“Retinaldehyde is the most potent over-the-counter retinoid,” said Dr. Zeichner. That’s because this topical retinoid only requires one conversion step. It’s stronger than retinol, but not as potent as a prescription-strength retinoid. 

Retinol 

Retinol, another OTC topical option, is less potent than the ones above. It requires two conversion steps. And it’s often formulated with hydrating ingredients to counteract the drying side effect. 

Retinyl esters

Retinyl esters are the weakest forms of OTC retinoids. They’re a good option if you’re just starting with retinoids or have sensitive skin, said Dr. Zeichner. 

Are there any side effects to retinoids?

Some retinoids can cause flaky, dry, and/or irritated skin. They can also temporarily make your skin more sensitive to the sun. So be sure to wear SPF (a good practice, generally) and stick to applying retinoids at night. 

If you're pregnant, talk to your doctor about using retinoids. They may recommend skipping them altogether during pregnancy because of the risk of too much vitamin A transferring to the baby through the placenta. Which could increase the risk of birth defects. Also talk to your doc if you're breastfeeding, as that may also increase the risk of vitamin A toxicity

That’s a lot. So how do I choose the right retinoid option for me? 

If you’re happy with your skin as it is, then you can skip the retinoids altogether. No pressure. But if you have some skin concerns you want to treat, consider your skin type.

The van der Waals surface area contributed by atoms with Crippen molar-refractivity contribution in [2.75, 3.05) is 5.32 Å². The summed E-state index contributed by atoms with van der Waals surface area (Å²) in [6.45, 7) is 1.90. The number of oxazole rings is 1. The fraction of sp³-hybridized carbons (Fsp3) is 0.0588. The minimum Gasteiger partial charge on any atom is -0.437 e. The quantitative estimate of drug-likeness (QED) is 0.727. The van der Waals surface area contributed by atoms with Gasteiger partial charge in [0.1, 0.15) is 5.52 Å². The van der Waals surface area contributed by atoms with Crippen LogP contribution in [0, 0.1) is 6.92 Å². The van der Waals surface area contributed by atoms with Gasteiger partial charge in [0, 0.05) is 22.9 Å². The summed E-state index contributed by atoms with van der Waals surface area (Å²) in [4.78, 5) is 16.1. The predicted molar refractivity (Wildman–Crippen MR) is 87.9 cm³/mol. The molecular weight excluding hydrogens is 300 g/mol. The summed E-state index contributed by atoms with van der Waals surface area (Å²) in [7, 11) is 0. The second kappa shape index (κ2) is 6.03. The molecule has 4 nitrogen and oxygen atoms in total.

If your skin is naturally dry or sensitive, more potent retinoids like tretinoin may not be ideal for you. And note: retinoids may irritate skin conditions like eczema. So always check with a dermatologist first before choosing a routine. 

OK, I think I know what I need. How do I start using retinoids?

Once your derm gives you the OK, start with the least concentrated formula (think: 0.01%). Note: OTC products contain up to 2% vitamin A, according to the American Academy of Dermatology Association. Apply it at night two to three times a week, and gradually increase.

If you’re tempted to slather on as much product as you can, thinking that you’ll see quicker results, hold up. Because you’ll most likely end up with highly irritated skin instead. Be the tortoise, not the hare. Results take time.  

Are there any products that should not be used with retinoids?

There are a few skincare ingredients that you’ll want to skip when applying retinoids. Such as exfoliating products like alpha-hydroxy-acid, salicylic acid, and benzoyl peroxide, which can further aggravate your skin when used with retinoids.

theSkimm

While retinoids might be the most effective category of skincare, they’re also the most confusing. Just remember: “Retinoid” is the umbrella term for skincare products that contain vitamin A. And all the products under that umbrella differ in strength. If you’re not sure where to start, check with a dermatologist

This content is for informational and educational purposes only. It does not constitute a medical opinion, medical advice, or diagnosis or treatment of any particular condition.